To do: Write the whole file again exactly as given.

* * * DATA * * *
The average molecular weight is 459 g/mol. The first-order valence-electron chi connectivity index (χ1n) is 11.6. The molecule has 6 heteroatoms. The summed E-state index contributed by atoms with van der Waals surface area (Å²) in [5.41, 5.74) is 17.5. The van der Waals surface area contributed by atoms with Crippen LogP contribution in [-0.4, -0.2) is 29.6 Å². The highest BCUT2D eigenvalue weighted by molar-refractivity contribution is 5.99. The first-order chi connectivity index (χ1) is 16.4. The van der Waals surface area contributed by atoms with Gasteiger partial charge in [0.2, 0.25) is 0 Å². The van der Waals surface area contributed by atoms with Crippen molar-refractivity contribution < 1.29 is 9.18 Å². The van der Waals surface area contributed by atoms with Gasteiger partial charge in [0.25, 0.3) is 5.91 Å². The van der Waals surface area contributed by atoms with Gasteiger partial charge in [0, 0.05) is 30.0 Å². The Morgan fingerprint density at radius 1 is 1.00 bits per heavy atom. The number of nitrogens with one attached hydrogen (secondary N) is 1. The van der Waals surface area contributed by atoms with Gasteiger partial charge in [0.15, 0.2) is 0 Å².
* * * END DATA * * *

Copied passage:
The average molecular weight is 459 g/mol. The first-order valence-electron chi connectivity index (χ1n) is 11.6. The molecule has 6 heteroatoms. The summed E-state index contributed by atoms with van der Waals surface area (Å²) in [5.41, 5.74) is 17.5. The van der Waals surface area contributed by atoms with Crippen LogP contribution in [-0.4, -0.2) is 29.6 Å². The highest BCUT2D eigenvalue weighted by molar-refractivity contribution is 5.99. The first-order chi connectivity index (χ1) is 16.4. The van der Waals surface area contributed by atoms with Gasteiger partial charge in [0.2, 0.25) is 0 Å². The van der Waals surface area contributed by atoms with Crippen molar-refractivity contribution < 1.29 is 9.18 Å². The van der Waals surface area contributed by atoms with Gasteiger partial charge in [0.25, 0.3) is 5.91 Å². The van der Waals surface area contributed by atoms with Gasteiger partial charge in [0, 0.05) is 30.0 Å². The Morgan fingerprint density at radius 1 is 1.00 bits per heavy atom. The number of nitrogens with one attached hydrogen (secondary N) is 1. The van der Waals surface area contributed by atoms with Gasteiger partial charge in [0.15, 0.2) is 0 Å².